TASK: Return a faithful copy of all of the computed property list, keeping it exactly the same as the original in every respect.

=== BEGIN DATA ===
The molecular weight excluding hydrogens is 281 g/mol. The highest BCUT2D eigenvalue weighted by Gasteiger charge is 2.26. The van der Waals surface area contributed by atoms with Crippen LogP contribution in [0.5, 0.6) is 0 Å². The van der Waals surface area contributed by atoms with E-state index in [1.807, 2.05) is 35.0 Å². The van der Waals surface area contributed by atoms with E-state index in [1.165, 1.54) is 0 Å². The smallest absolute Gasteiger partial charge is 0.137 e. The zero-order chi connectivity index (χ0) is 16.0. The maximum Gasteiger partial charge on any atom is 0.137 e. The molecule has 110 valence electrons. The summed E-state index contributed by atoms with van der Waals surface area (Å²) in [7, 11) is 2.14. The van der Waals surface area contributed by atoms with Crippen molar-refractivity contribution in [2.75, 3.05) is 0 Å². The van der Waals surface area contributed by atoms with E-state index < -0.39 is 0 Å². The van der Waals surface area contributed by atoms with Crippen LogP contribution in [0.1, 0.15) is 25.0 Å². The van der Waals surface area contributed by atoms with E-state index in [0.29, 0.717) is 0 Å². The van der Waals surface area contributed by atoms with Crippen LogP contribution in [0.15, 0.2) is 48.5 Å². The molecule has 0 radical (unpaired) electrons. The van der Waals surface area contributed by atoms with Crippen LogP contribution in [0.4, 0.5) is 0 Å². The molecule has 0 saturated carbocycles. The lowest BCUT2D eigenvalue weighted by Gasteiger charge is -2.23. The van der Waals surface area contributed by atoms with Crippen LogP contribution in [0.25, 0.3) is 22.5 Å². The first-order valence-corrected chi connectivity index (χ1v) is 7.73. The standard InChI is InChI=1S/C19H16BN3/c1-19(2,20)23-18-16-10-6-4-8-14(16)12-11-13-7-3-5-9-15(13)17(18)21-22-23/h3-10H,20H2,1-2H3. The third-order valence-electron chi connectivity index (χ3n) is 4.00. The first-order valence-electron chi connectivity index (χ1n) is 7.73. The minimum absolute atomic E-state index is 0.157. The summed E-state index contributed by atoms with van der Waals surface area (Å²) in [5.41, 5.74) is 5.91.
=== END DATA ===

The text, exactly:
The molecular weight excluding hydrogens is 281 g/mol. The highest BCUT2D eigenvalue weighted by Gasteiger charge is 2.26. The van der Waals surface area contributed by atoms with Crippen LogP contribution in [0.5, 0.6) is 0 Å². The van der Waals surface area contributed by atoms with E-state index in [1.807, 2.05) is 35.0 Å². The van der Waals surface area contributed by atoms with E-state index in [1.165, 1.54) is 0 Å². The smallest absolute Gasteiger partial charge is 0.137 e. The zero-order chi connectivity index (χ0) is 16.0. The maximum Gasteiger partial charge on any atom is 0.137 e. The molecule has 110 valence electrons. The summed E-state index contributed by atoms with van der Waals surface area (Å²) in [7, 11) is 2.14. The van der Waals surface area contributed by atoms with Crippen molar-refractivity contribution in [2.75, 3.05) is 0 Å². The van der Waals surface area contributed by atoms with E-state index < -0.39 is 0 Å². The van der Waals surface area contributed by atoms with Crippen LogP contribution in [0.1, 0.15) is 25.0 Å². The van der Waals surface area contributed by atoms with E-state index in [0.29, 0.717) is 0 Å². The van der Waals surface area contributed by atoms with Crippen LogP contribution in [0.15, 0.2) is 48.5 Å². The molecule has 0 radical (unpaired) electrons. The van der Waals surface area contributed by atoms with Crippen LogP contribution in [0.4, 0.5) is 0 Å². The molecule has 0 saturated carbocycles. The lowest BCUT2D eigenvalue weighted by Gasteiger charge is -2.23. The van der Waals surface area contributed by atoms with Crippen LogP contribution in [0.25, 0.3) is 22.5 Å². The first-order valence-corrected chi connectivity index (χ1v) is 7.73. The standard InChI is InChI=1S/C19H16BN3/c1-19(2,20)23-18-16-10-6-4-8-14(16)12-11-13-7-3-5-9-15(13)17(18)21-22-23/h3-10H,20H2,1-2H3. The third-order valence-electron chi connectivity index (χ3n) is 4.00. The first-order valence-electron chi connectivity index (χ1n) is 7.73. The minimum absolute atomic E-state index is 0.157. The summed E-state index contributed by atoms with van der Waals surface area (Å²) in [5.41, 5.74) is 5.91.